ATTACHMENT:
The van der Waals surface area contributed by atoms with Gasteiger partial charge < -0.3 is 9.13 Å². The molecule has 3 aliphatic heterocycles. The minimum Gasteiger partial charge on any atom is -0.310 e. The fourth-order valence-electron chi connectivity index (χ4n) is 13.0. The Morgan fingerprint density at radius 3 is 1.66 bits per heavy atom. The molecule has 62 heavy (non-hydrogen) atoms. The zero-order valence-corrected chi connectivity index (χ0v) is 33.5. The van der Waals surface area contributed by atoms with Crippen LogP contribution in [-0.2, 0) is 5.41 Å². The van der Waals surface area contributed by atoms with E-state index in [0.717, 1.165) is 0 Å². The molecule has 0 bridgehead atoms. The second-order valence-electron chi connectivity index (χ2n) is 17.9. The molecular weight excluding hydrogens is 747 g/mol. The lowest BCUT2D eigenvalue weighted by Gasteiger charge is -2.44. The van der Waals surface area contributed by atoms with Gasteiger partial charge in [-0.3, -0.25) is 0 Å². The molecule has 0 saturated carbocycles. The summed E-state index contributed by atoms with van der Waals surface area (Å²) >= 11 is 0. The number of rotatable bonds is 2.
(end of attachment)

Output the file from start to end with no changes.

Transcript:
The van der Waals surface area contributed by atoms with Gasteiger partial charge < -0.3 is 9.13 Å². The molecule has 3 aliphatic heterocycles. The minimum Gasteiger partial charge on any atom is -0.310 e. The fourth-order valence-electron chi connectivity index (χ4n) is 13.0. The Morgan fingerprint density at radius 3 is 1.66 bits per heavy atom. The molecule has 62 heavy (non-hydrogen) atoms. The zero-order valence-corrected chi connectivity index (χ0v) is 33.5. The van der Waals surface area contributed by atoms with Crippen LogP contribution in [-0.2, 0) is 5.41 Å². The van der Waals surface area contributed by atoms with E-state index in [0.717, 1.165) is 0 Å². The molecule has 0 bridgehead atoms. The second-order valence-electron chi connectivity index (χ2n) is 17.9. The molecular weight excluding hydrogens is 747 g/mol. The lowest BCUT2D eigenvalue weighted by Gasteiger charge is -2.44. The van der Waals surface area contributed by atoms with Gasteiger partial charge in [-0.3, -0.25) is 0 Å². The molecule has 0 saturated carbocycles. The summed E-state index contributed by atoms with van der Waals surface area (Å²) >= 11 is 0. The number of rotatable bonds is 2.